Swing your partner
Prime Minister Mikuláš Dzurinda is so happy that tax day is over that he can't resist taking Finance Minister Brigita Schmögnerová for a quick turn. But the pained expression on Deputy Prime Minister Ivan Mikloš' fac hints that the windfall may not be all that is expected.
This poor sense of civic responsibility is one of many social deformities inherited from the 1948 to 1989 communist regime. "If you're not stealing from the state, you're stealing from your own family" became a catchphrase during those decades, as well as a popular justification for everything from job absenteeism to embezzlement.
Almost ten years after the fall of communism, however, this defiant attitude towards civic duties remains as strong as ever, costing the state billions of crowns in lost revenues every year. The government and Finance Minister Brigita Schmögnerová have made a priority of tightening tax rules and punishing tax evaders, but public opinion remains set against voluntary compliance.
A great many people in this country do not report their entire income to the tax office. In 1997, a senior official in the Finance Ministry under the previous government of Prime Minister Vladimír Mečiar estimated Slovakia's 'grey market' - work done and goods produced that are not included in official statistics, and thus not subject to tax - at 40% of gross domestic product. If the official's estimate was correct, then almost 260 billion Slovak crowns ($6 billion) of potential tax base was lost to the government that year.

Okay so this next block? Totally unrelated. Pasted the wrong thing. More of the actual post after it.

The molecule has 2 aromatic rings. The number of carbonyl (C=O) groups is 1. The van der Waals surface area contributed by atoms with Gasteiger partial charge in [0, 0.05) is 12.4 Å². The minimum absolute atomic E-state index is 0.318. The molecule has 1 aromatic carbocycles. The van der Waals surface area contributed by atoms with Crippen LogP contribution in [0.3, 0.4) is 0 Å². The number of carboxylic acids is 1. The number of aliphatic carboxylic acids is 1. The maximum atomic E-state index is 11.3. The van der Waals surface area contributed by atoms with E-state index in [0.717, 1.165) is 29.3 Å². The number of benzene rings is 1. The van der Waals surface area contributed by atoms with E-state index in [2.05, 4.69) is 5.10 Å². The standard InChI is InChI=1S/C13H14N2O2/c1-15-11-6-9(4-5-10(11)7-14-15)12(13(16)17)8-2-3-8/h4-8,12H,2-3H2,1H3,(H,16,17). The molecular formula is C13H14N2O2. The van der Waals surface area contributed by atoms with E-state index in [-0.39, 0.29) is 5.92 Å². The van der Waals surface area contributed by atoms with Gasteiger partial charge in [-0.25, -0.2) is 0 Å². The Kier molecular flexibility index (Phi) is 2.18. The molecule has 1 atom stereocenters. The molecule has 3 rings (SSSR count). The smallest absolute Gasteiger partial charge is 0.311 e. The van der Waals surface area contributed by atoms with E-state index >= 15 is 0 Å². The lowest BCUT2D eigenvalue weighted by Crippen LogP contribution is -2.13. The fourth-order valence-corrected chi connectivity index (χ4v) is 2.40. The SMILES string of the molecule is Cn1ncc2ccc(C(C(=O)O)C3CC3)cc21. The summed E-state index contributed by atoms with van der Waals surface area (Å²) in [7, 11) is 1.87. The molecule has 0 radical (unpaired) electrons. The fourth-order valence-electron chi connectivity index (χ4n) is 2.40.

Opinions vary as to why people should be so reluctant to cough up what they owe the state. One sociologist with Comenius University in Bratislava tied it to government and state-endorsed corruption during the 1992 to 1998 Mečiar era, saying that many people had begun to believe that it didn't pay to be honest when top state officials were lining their pockets at the public's expense.
Other explanations pin the blame on the nation's falling standard of living - Slovaks earn so little that skimping on taxes is a matter of survival - or on cultural factors such as the village-based tradition of bartering services rather than paying cash for work done. Drawing up contracts and writing out receipts for work, it is sometimes argued, goes against the grain in Slovakia, a country where many stores did not use cash registers until 1996.
The state itself has also had a hand in shaping people's attitudes towards taxes, largely by making the task of payment a complex and frustrating one. The official tax form is an intimidating and perplexing document; to fill it out properly, you need to have a copy of the nation's tax code on hand, because the form frequently asks you to perform an arithmetic task "as specified in paragraph seven of the tax law."
For people with a university education and some understanding of economics, the form may be a snap, but one can imagine the troubles that the average streetcar driver, construction worker or agricultural labourer might encounter in trying to pay their taxes.
Still, people's attitudes towards taxes say a great deal about their understanding of civic responsibilities. Many people do not seem to have made the connection between the nation's crisis-ridden health care and school systems and the reluctance of citizens to pay the state what they owe.
Nor again do people seem to understand paying taxes as a kind of vote of confidence in the government. Having elected a new administration last fall, many citizens are still waiting for Prime Minister Mikuláš Dzurinda to fulfill his foolish promise to "double salaries"; the notion of paying taxes on everything you earn is far less attractive, and thus has made far less headway.
But in the end, how Slovakia fares economically during the next few years will largely depend on whether or not the government is able to convince people that 'fessing up to what they earned and paying taxes in full is their duty as citizens.
12. Apr 1999 at 0:00